US5407849A - CMOS process and circuit including zero threshold transistors - Google Patents

CMOS process and circuit including zero threshold transistors Download PDF

Info

Publication number
US5407849A
US5407849A US07902914 US90291492A US5407849A US 5407849 A US5407849 A US 5407849A US 07902914 US07902914 US 07902914 US 90291492 A US90291492 A US 90291492A US 5407849 A US5407849 A US 5407849A
Authority
US
Grant status
Grant
Patent type
Prior art keywords
threshold
fets
voltage
pmos
nmos
Prior art date
Legal status (The legal status is an assumption and is not a legal conclusion. Google has not performed a legal analysis and makes no representation as to the accuracy of the status listed.)
Expired - Fee Related
Application number
US07902914
Inventor
Moiz Khambaty
Corey D. Petersen
Current Assignee (The listed assignees may be inaccurate. Google has not performed a legal analysis and makes no representation or warranty as to the accuracy of the list.)
IMP Inc A CORP OF
IMP Inc
Original Assignee
IMP Inc
Priority date (The priority date is an assumption and is not a legal conclusion. Google has not performed a legal analysis and makes no representation as to the accuracy of the date listed.)
Filing date
Publication date
Grant date

Links

Images

Classifications

    • HELECTRICITY
    • H01BASIC ELECTRIC ELEMENTS
    • H01LSEMICONDUCTOR DEVICES; ELECTRIC SOLID STATE DEVICES NOT OTHERWISE PROVIDED FOR
    • H01L21/00Processes or apparatus adapted for the manufacture or treatment of semiconductor or solid state devices or of parts thereof
    • H01L21/70Manufacture or treatment of devices consisting of a plurality of solid state components formed in or on a common substrate or of parts thereof; Manufacture of integrated circuit devices or of parts thereof
    • H01L21/77Manufacture or treatment of devices consisting of a plurality of solid state components or integrated circuits formed in, or on, a common substrate
    • H01L21/78Manufacture or treatment of devices consisting of a plurality of solid state components or integrated circuits formed in, or on, a common substrate with subsequent division of the substrate into plural individual devices
    • H01L21/82Manufacture or treatment of devices consisting of a plurality of solid state components or integrated circuits formed in, or on, a common substrate with subsequent division of the substrate into plural individual devices to produce devices, e.g. integrated circuits, each consisting of a plurality of components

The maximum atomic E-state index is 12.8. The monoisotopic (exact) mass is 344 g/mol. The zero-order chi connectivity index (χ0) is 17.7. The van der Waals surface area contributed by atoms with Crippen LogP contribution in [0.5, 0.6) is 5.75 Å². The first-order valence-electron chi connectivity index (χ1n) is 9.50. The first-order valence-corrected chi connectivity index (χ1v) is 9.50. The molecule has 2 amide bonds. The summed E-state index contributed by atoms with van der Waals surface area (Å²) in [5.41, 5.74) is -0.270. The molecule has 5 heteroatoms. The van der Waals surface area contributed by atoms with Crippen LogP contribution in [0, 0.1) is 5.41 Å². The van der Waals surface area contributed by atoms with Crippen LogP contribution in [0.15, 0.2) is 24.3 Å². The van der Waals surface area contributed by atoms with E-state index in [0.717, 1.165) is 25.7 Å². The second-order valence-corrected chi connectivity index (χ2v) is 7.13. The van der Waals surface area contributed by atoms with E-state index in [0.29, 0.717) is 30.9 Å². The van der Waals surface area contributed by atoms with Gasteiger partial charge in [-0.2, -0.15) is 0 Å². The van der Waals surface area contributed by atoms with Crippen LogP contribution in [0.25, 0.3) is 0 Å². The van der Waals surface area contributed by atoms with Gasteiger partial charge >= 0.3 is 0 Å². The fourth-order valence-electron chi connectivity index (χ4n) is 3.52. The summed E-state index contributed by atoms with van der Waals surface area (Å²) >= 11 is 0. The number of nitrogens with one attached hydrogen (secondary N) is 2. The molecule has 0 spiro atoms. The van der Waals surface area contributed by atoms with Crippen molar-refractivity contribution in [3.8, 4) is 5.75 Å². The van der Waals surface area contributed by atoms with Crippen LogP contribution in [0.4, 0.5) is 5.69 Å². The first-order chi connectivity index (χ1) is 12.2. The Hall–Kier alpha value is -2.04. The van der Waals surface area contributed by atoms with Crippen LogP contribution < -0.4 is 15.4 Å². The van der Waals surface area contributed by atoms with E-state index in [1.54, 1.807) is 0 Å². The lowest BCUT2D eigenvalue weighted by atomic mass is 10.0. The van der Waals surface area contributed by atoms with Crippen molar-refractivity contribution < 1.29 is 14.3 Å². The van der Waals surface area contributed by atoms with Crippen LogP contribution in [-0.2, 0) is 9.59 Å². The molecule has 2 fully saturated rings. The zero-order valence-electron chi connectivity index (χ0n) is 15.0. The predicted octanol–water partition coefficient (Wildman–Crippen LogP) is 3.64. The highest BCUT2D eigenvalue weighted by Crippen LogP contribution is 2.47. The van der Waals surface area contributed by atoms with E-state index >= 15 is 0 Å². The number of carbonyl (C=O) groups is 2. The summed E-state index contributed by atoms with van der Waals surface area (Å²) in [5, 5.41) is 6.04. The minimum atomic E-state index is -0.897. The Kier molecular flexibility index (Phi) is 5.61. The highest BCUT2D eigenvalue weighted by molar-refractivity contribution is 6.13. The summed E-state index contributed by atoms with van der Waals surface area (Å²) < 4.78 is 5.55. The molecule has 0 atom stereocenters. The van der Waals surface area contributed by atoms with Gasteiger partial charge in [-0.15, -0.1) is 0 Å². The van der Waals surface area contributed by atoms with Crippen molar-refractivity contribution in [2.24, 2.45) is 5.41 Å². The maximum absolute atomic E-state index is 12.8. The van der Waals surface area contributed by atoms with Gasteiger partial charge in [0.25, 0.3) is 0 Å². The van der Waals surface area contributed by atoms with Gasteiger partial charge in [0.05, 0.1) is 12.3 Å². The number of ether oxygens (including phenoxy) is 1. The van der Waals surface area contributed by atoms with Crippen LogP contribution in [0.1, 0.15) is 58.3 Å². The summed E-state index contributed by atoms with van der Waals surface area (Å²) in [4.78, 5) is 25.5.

• H01L21/822Manufacture or treatment of devices consisting of a plurality of solid state components or integrated circuits formed in, or on, a common substrate with subsequent division of the substrate into plural individual devices to produce devices, e.g. integrated circuits, each consisting of a plurality of components the substrate being a semiconductor, using silicon technology
    • H01L21/8232Field-effect technology
    • H01L21/8234MIS technology, i.e. integration processes of field effect transistors of the conductor-insulator-semiconductor type
    • H01L21/8238Complementary field-effect transistors, e.g. CMOS
    • H01L21/823807Complementary field-effect transistors, e.g. CMOS with a particular manufacturing method of the channel structures, e.g. channel implants, halo or pocket implants, or channel materials
    • YGENERAL TAGGING OF NEW TECHNOLOGICAL DEVELOPMENTS; GENERAL TAGGING OF CROSS-SECTIONAL TECHNOLOGIES SPANNING OVER SEVERAL SECTIONS OF THE IPC; TECHNICAL SUBJECTS COVERED BY FORMER USPC CROSS-REFERENCE ART COLLECTIONS [XRACs] AND DIGESTS
    • Y10TECHNICAL SUBJECTS COVERED BY FORMER USPC
    • Y10STECHNICAL SUBJECTS COVERED BY FORMER USPC CROSS-REFERENCE ART COLLECTIONS [XRACs] AND DIGESTS
    • Y10S148/00Metal treatment
    • Y10S148/07Guard rings and cmos

Abstract

A method of threshold adjust implantation which involves the implanting of some of the PMOS FETs' channels on a CMOS circuit so the PMOS FETs have a threshold voltage of substantially zero volts, the implanting involves an additional implantation of ions into the PMOS FETs' channels in addition to the implantation required to raise the PMOS FETs' threshold voltage from the native threshold voltage to the normal threshold voltage.

Description

BACKGROUND OF THE INVENTION